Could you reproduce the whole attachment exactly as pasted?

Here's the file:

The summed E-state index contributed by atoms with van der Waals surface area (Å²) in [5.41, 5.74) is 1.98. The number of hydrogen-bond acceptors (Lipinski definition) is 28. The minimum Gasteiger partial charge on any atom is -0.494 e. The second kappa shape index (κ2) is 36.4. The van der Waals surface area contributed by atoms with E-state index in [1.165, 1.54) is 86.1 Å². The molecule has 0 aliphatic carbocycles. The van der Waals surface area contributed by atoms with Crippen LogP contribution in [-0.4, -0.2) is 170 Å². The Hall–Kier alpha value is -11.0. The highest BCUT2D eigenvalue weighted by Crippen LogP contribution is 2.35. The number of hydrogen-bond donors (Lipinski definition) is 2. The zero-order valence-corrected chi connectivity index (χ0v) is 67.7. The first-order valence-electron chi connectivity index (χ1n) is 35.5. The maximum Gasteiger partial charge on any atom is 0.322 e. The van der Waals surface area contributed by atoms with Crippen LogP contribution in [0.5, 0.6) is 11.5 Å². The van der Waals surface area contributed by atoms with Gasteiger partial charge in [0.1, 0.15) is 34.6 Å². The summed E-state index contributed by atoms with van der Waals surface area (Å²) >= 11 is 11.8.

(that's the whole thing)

The summed E-state index contributed by atoms with van der Waals surface area (Å²) in [5.41, 5.74) is 1.98. The number of hydrogen-bond acceptors (Lipinski definition) is 28. The minimum Gasteiger partial charge on any atom is -0.494 e. The second kappa shape index (κ2) is 36.4. The van der Waals surface area contributed by atoms with E-state index in [1.165, 1.54) is 86.1 Å². The molecule has 0 aliphatic carbocycles. The van der Waals surface area contributed by atoms with Crippen LogP contribution in [-0.4, -0.2) is 170 Å². The Hall–Kier alpha value is -11.0. The highest BCUT2D eigenvalue weighted by Crippen LogP contribution is 2.35. The number of hydrogen-bond donors (Lipinski definition) is 2. The zero-order valence-corrected chi connectivity index (χ0v) is 67.7. The first-order valence-electron chi connectivity index (χ1n) is 35.5. The maximum Gasteiger partial charge on any atom is 0.322 e. The van der Waals surface area contributed by atoms with Crippen LogP contribution in [0.5, 0.6) is 11.5 Å². The van der Waals surface area contributed by atoms with Gasteiger partial charge in [0.1, 0.15) is 34.6 Å². The summed E-state index contributed by atoms with van der Waals surface area (Å²) >= 11 is 11.8.